An Introduction to Terrazzo

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More than 500 years ago, Venetian builders in the Friuli region invented terrazzo in order to make use of marble remnants left over from posher projects. Drawing on ancient marble mosaic styles, these tradesmen began to set irregular fragments of discarded stone into clay to build terraces around their living quarters, giving terrazzo—or “terrace” in Italian—its name. Over time, to flatten and smooth these coarse surfaces, workers developed the galera, a tool with a long handle and weighted end to which a grinding stone could be attached. They also began to use goat’s milk as a sealant because it brought out the stone’s true color and sheen.

The Immigrant’s Art and Innovation

Terrazzo and the terazzeri arrived in the United States with an influx of three million Italian immigrants between 1900 and 1915, initiating a flurry of innovations. These elite tradesmen began to divide colors and control expansion and contraction of the material, which could cause cracking, by dividing the surface with strips of marble, mosaic tessarae, semi-precious stones, zinc, brass, or even plastic. In the mid-1920s, the electric grinder began to make a finer finish, faster and at lower cost, and color options increased with the use of white Portland cement, which could be dyed with mineral pigments. The advent of synthetic materials has made terrazzo more cost-effective and versatile. Midcentury, a thin-setting, epoxy-based version made installation quicker and less labor-intensive while offering architects even greater aesthetic freedom.

Photography Courtesy of Artistic Tile

Material Creativity

Because of its uses in high-traffic, heavy load, monumental and classical architecture–from St. Peter’s Basilica to Disneyland, opera houses to the Hoover Dam, boutiques to coliseums–terrazzo may be associated with luxury and grandeur, but it is also materially modest and expressive. Designers may use it to illustrate floors and to generate graphical space and moods at any scale and in any style.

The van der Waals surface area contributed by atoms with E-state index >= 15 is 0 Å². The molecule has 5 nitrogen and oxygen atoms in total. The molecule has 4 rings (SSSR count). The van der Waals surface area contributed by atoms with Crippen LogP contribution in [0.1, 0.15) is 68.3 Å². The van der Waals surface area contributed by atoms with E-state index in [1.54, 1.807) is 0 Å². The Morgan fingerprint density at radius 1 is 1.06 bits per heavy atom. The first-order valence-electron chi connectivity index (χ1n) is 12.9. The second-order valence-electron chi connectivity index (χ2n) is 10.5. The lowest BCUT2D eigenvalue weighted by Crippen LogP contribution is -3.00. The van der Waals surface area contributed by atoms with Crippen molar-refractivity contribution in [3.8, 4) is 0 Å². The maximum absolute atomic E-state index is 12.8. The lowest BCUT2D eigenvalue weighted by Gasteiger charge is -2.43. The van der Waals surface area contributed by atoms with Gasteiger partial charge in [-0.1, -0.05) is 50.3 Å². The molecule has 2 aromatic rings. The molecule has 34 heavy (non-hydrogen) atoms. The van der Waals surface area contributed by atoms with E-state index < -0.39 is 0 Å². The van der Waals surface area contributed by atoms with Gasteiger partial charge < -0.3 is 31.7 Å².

Photography Courtesy of Ann Sacks

Durability, Longevity, and Resilience

Terrazzo can last the lifetime of the architecture around it, indoors and out, and looks good whether old or new. In the aftermath of Hurricane Katrina, even structural collapse had left terrazzo floors, many in historical buildings, intact with repairs of chips and gouges proving relatively easy and inexpensive. Because it is a veneer system applied to a substrate, it is said that ‘as the concrete goes, so goes the terrazzo’, but cracking can be inhibited by laying a membrane over the substrate, making the veneer more resilient and independent from the material underneath. Over-maintenance actually causes much avoidable discoloration and wear. These virtues make terrazzo one of the most added-value materials out there. And the greenest.

Photography Courtesy of Terrazzo and Marble Supply

Sustainability

Adaptive reuse and renovation have become two of the most powerful tools the building industry has to diminish its outsize contributions to climate change. Made from marble, quartz, granite, recycled glass, porcelain, concrete, metal aggregates, mother-of-pearl, pre- and post-consumer recycled glass, plastic, and mirror chips—all zero VOC materials—terrazzo does little to no off-gassing. Its non-porous finish prevents microbial growth and the accumulation of moisture, eliminating mold and improving indoor air quality. Its extreme durability and longevity, low maintenance, embodied energy, reclaimed and often regional materials, and minimal cradle-to-grave environmental impact mean it contributes to LEED points and the U.S. Green Building Council’s credits for new construction.

Photography Courtesy of Coverings ETC

Into the Future

Today, terrazzo continues to evolve. Designers use more intense color and larger aggregate to create bold looks that are sometimes not even recognized as terrazzo. Engineered marble manufacturers like Dzek, which makes the proprietary Marmoreal, and Caesarstone have begun to tap the talents of crafty and conceptual designers like Max Lamb and Formafantasma. Used increasingly in furniture and accessories and not just architectural elements, terrazzo is mimicked appreciatively, as in Chen Chen and Kai Williams’ Gingko lamp, a confection of urethane resin, wood, fabric and acrylic. Terrazzo stretches from the glamorous realms of ancient mosaic and Frank Lloyd Wright icons into the diverse realms of maximalists, minimalists and everyone in between.

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